In the discussions on how to provide protection against risks in order not to compromise the ability of future people to enjoy a clean and safe environment, one distinction is of particular importance. It refers to the way in which developed and, respectively, developing countries should manage these risks for the benefit of future generations.
Taking this distinction seriously from a normative point of view, two issues are worth exploring:
1) While in the developed world, the problem seems to be mostly one of optimizing risk management, or how to provide public safety by effectively minimizing natural risks, in developing countries, the main problem stems from a complex system of inter-related social vulnerabilities, which generates a number of separate, additional risks. Certain social and institutional problems specific to developing countries are so important in terms of their negative effect on public safety and environmental protection that they should be considered risks in themselves.
2) Secondly, developing countries display a characteristic which, at first view, may seem paradoxical. They are countries where societal risks are high, pervasive and self-reinforcing, but, at the same time, they are the least concerned to work for minimizing them. Instead, they seem to be focusing primarily on natural risks. On the contrary, developed countries with a tradition of concern for public safety take societal risks seriously, even in cases where these are (comparatively) much lower.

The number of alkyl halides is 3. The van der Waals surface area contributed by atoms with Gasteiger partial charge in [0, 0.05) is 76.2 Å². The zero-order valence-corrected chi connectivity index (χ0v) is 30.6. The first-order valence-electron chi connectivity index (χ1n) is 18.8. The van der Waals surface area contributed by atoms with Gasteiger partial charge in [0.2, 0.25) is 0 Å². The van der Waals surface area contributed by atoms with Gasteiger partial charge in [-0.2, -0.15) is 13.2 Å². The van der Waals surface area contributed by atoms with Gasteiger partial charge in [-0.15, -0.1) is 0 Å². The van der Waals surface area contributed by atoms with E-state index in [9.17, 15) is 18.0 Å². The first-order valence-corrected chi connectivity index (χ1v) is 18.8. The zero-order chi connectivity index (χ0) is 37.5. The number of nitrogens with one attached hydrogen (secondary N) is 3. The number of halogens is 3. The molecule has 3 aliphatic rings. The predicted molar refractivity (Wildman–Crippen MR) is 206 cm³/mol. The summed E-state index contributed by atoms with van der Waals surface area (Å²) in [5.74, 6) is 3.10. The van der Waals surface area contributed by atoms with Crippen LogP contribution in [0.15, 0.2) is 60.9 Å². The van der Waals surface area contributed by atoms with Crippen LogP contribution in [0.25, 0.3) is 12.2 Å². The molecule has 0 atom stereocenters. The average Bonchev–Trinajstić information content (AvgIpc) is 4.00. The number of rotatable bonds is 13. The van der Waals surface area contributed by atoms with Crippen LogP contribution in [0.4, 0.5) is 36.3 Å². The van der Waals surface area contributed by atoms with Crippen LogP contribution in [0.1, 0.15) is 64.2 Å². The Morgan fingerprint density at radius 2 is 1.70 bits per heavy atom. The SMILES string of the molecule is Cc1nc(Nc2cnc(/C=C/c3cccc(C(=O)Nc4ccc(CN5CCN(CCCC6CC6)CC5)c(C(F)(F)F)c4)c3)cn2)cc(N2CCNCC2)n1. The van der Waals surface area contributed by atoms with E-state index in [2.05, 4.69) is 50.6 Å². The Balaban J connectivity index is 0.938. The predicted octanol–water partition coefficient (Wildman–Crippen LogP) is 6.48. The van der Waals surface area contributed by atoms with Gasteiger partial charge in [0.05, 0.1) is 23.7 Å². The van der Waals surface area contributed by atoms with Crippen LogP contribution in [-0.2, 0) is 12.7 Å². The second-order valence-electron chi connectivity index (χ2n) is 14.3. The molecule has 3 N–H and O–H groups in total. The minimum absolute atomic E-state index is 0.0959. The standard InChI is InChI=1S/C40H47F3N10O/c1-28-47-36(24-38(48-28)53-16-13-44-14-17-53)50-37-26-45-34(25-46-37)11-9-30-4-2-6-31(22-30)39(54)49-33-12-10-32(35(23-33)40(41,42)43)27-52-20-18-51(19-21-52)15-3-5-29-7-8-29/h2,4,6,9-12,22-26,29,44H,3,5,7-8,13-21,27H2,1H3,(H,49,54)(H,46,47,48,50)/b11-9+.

Take, for instance, nuclear energy. Except for particular conditions (for example, high seismic hazards), the natural risks are quite comparable across the two groups of countries using similar technologies.
However, risks of short-sighted or even contradictory policies resulting from institutional backwardness, corruptibility, non-compliance, are not so comparable. In some developing countries, far from being isolated factors, they are the daily background of decision-making.
Choosing a site for a waste repository or deciding on the decommissioning of a nuclear power plant are, therefore, fraught with a distinct set of problems: lack of coherent regulations, poor administrative capacity to take action in case of an accident (starting from overlapping responsibilities of institutions to insufficient buses to transport people from the community affected), or the shallow excuse that public policies should first mirror the immediate interests of citizens (welfare, development).
If this is how things look in some parts of the developing world, I would argue that such different situations should require different strategies. In my view, this would mean that developing countries should abandon the ‘reductionist’ fallacy, of equating risks with (only) natural risks, and take societal risks seriously. The fact that this would definitely be more costly for the time being should not affect the normative dimension of the problem. If we choose to rely partly on the analogy with the budget a person should manage to minimize a set of risks, then being poorer would not imply one should not save. On the contrary, being poorer is in many cases being more vulnerable, and saving could add some protection.
Your thoughts and comments are very welcome.